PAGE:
As these contacts built in my minds eye on what is just another Saturday, I was suddenly struck by a profound truth in the context of the Andrea Smith controversy. Even if she could prove some smidgen of Cherokee ancestry, of course she can't, but if she could, what I experienced today, in just four short hours, was more Cherokee community and culture than someone like Andrea will experience in a lifetime.
After the movie and the see-Ya-later hugs from my grandchildren, their innocent little Cherokee selves facing a world that wants nothing more than to take everything away from them, I became more resolved to fight harder for their future as citizens of the Cherokee Nation, to defend their tribe's sovereignty from all comers. Because like the saying we hear so often, the land is not ours, it's only borrowed from our children, so too is our sovereignty.
When someone says they are Cherokee without any concern for the rights of the tribe, they erode the sovereignty and self-determination that rightfully belongs to our children and grandchildren. As the current defenders of that sovereignty, our generation must do all we can to defend what is not really ours, but our grandchildren's.

David knows what it is to be Cherokee, what life is like for someone who is a citizen of the Cherokee Nation.

What he shared brings me back to you, Writer Who Thinks You Are Cherokee. Are you an Andrea Smith? Did someone in your family tell you that you're Cherokee? Did you use that story to identify yourself as Cherokee? Does that identity inspire you to create stories to "honor" Cherokees? Or some other Native Nation?

If the answer to those questions is yes, hit the pause button. If you're not living life as a Cherokee, you're likely to add to the pile of misrepresentations Cherokee people contend with, day in, and day out. Do you really want to do that?

But returning to Andrea Smith, and speaking now, to my friends and colleagues in activist circles: please reconsider inviting Andrea Smith to deliver a keynote lecture at your conference or workshop. My request may sound mean-spirited or unfair to her, but consider the Cherokee Nation itself. Consider the Cherokee children David speaks of. Do you want to, as Smith is doing, thumb your nose at their sovereignty? Their rights to say who their citizens are? Do you really want to do that?

Tuesday, July 07, 2015

Curious George and his... tomahawk

Over 2000 libraries have H. A. Rey's Curious George Learns the Alphabet on their shelves.  The book was first published in 1963 by Houghton Mifflin. Here's the bottom of the 't' page:




With that foot in the air, I think it is fair to say that George is doing what he (Rey, really) thinks is some kind of Indian dance. Regular readers of AICL know that I find this sort of play problematic because it immediately lapses into stereotyping.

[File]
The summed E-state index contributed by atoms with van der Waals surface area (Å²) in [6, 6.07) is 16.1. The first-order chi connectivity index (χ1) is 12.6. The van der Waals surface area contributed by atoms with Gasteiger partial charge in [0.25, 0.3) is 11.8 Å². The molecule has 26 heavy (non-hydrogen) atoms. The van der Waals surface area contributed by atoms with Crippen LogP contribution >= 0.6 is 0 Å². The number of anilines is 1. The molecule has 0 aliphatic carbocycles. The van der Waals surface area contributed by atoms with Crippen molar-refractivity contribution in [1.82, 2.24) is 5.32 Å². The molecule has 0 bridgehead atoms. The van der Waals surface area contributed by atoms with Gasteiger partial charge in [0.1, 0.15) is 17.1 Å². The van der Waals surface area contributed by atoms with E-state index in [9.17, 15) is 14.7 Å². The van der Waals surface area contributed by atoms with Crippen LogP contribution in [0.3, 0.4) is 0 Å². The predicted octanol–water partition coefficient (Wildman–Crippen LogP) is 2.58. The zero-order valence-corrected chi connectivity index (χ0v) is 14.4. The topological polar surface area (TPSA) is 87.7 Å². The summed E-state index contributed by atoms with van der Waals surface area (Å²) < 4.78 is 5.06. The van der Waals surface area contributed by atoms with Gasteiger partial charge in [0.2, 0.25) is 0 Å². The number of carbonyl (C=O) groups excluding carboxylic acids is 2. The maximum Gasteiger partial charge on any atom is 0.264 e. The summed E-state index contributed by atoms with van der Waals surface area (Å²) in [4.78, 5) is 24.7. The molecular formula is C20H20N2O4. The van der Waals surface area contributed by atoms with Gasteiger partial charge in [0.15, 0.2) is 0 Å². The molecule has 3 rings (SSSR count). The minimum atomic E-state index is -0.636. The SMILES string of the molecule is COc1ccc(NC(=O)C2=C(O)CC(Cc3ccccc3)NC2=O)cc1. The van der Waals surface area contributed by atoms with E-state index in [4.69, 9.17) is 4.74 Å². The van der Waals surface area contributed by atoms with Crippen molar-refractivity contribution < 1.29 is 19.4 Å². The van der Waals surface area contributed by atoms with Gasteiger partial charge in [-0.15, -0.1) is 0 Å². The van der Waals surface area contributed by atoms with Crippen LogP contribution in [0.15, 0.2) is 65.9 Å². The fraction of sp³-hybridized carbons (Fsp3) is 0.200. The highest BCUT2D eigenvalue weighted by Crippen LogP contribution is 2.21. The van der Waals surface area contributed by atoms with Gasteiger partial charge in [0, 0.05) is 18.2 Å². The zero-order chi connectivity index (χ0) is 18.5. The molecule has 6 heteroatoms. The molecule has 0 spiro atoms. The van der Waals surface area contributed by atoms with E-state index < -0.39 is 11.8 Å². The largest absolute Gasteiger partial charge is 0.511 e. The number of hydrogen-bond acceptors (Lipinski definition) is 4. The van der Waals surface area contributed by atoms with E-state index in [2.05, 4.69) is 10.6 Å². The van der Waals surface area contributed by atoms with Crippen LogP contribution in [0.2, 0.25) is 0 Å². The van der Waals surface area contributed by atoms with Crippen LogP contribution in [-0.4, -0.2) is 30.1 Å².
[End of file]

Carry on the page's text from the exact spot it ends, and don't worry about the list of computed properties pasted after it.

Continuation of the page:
As noted above, the book was first published in 1963. But, it has been published again and again... most recently (I think), in 2013, with a set of flashcards. That year (2013) was the 50th anniversary of the book, hence, a special 50th Anniversary edition. The local library doesn't have it. I wonder if the 't' page was revised? Do you have that version on your shelf? If yes, I hope you'll take a look and let me know.


Update: Thursday, July 9, 2015

A librarian at the Homewood Library sent me a photo of the 't' page. Here are the two pages, side-by-side:



In 1963, George was using that tomahawk and his tepee to play Indian. In 2013, we don't know how he is using it. He takes it with him outside. Readers are invited to fill in the gap as they imagine what George does with that tomahawk once he gets outside.

I'm glad the revisions were done. I would love to have access to the conversations that took place about the page and how it ought to be changed, and I'd love to know how children fill in that gap.

Here's some things that might cause a child to imagine George playing Indian with that tomahawk:

  • The child attended/attends a summer camp or event that invites kids to play at being Indian.
  • The child attended/attends a birthday parties where playing Indian is the theme.
  • The child goes to sports events where the mascot is meant to be an Indian.
  • The child chooses an Indian costume for Halloween.

What would your child, or the children in your library, imagine?

Monday, July 06, 2015

KAMIK'S FIRST SLED by Matilda Sulurayok and Qin Leng

Two years ago I read--and recommended--Kamik: An Inuit Puppy Storya delightful story about a puppy named Kamik and his owner, a young Inuit boy named Jake. In it, Jake is trying to train Kamik, but--Kamik is a pup--and Jake is frustrated with the pup's antics. Jake's grandfather is in the story, too, and tells him about sled dogs, imparting Inuit knowledge as he does.

Today, I'm happy to recommend another story about Kamik and Jake. The author of Kamik: An Inuit Puppy Story is Donald Uluadluak. This time around, the writer is Matilda Sulurayok. Like Uluadluak, Sulurayok is an Inuit elder.



As the story opens, the first snow of the season has fallen. Jake thinks that, perhaps, he can start training Kamik to be a sled dog, but Kamik just wants to play with the other dogs. Of course, Jake is not liking that at all! Anaanatsiaq (it means grandmother) sees all this going down. She reminisces about her childhood, telling Jake how her dad taught her to train sled dog pups--by playing with them:




In her storytelling of those memories, Anaanatsiaq is teaching Jake. Then she fastens a small bundle on Kamik and suggests Jake take Kamik out, away from the other dogs, for a picnic. They set off walking.

After awhile, Jake opens the picnic bundle. Inside, he finds things to eat, but he also finds a sealskin and a harness.

Playtime training, then, is off and running!

Things get tense, though, when Kamik takes off after a rabbit in the midst of a darkening sky, and Jake realizes he hasn't taught him the command to stop. The rabbit, as you can see, gets away.

Jake is scared, but in the end, Kamik gets him home, where he learns a bit more about sled dogs and their sense of smell.

Through Kamik, Jake, and his grandparents, kids learn about Inuit life, and they learn some Inuit words, too. A strength of both these books is the engaging, yet matter-of-fact, manner in which elders pass knowledge down to kids. Nothing exotic, and nothing romanticized, either.

I highly recommend Kamik's First Sled, published in 2015 by Inhabit Media.